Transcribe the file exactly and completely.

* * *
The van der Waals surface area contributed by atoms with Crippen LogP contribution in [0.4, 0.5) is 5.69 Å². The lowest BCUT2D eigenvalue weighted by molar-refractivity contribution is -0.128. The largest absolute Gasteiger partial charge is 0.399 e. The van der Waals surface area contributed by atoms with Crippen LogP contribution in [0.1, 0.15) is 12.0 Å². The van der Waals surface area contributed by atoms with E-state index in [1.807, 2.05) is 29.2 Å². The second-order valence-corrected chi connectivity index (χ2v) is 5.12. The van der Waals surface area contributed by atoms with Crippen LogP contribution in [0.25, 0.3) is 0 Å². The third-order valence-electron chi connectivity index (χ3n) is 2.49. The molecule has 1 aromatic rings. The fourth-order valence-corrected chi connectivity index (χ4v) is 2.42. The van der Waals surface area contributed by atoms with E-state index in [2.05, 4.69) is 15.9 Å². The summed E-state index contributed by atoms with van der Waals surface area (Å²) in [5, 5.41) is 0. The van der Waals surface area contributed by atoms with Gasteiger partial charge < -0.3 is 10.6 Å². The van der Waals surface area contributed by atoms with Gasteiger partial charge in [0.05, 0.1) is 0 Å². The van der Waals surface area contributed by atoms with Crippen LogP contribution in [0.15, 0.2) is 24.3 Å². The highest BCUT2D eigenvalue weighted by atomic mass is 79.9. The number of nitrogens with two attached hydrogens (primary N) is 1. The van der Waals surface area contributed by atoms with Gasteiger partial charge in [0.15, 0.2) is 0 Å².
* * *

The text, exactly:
The van der Waals surface area contributed by atoms with Crippen LogP contribution in [0.4, 0.5) is 5.69 Å². The lowest BCUT2D eigenvalue weighted by molar-refractivity contribution is -0.128. The largest absolute Gasteiger partial charge is 0.399 e. The van der Waals surface area contributed by atoms with Crippen LogP contribution in [0.1, 0.15) is 12.0 Å². The van der Waals surface area contributed by atoms with E-state index in [1.807, 2.05) is 29.2 Å². The second-order valence-corrected chi connectivity index (χ2v) is 5.12. The van der Waals surface area contributed by atoms with Crippen LogP contribution in [0.25, 0.3) is 0 Å². The third-order valence-electron chi connectivity index (χ3n) is 2.49. The molecule has 1 aromatic rings. The fourth-order valence-corrected chi connectivity index (χ4v) is 2.42. The van der Waals surface area contributed by atoms with E-state index in [2.05, 4.69) is 15.9 Å². The summed E-state index contributed by atoms with van der Waals surface area (Å²) in [5, 5.41) is 0. The van der Waals surface area contributed by atoms with Gasteiger partial charge < -0.3 is 10.6 Å². The van der Waals surface area contributed by atoms with Gasteiger partial charge in [0.05, 0.1) is 0 Å². The van der Waals surface area contributed by atoms with Crippen LogP contribution in [0.15, 0.2) is 24.3 Å². The highest BCUT2D eigenvalue weighted by atomic mass is 79.9. The number of nitrogens with two attached hydrogens (primary N) is 1. The van der Waals surface area contributed by atoms with Gasteiger partial charge in [0.15, 0.2) is 0 Å².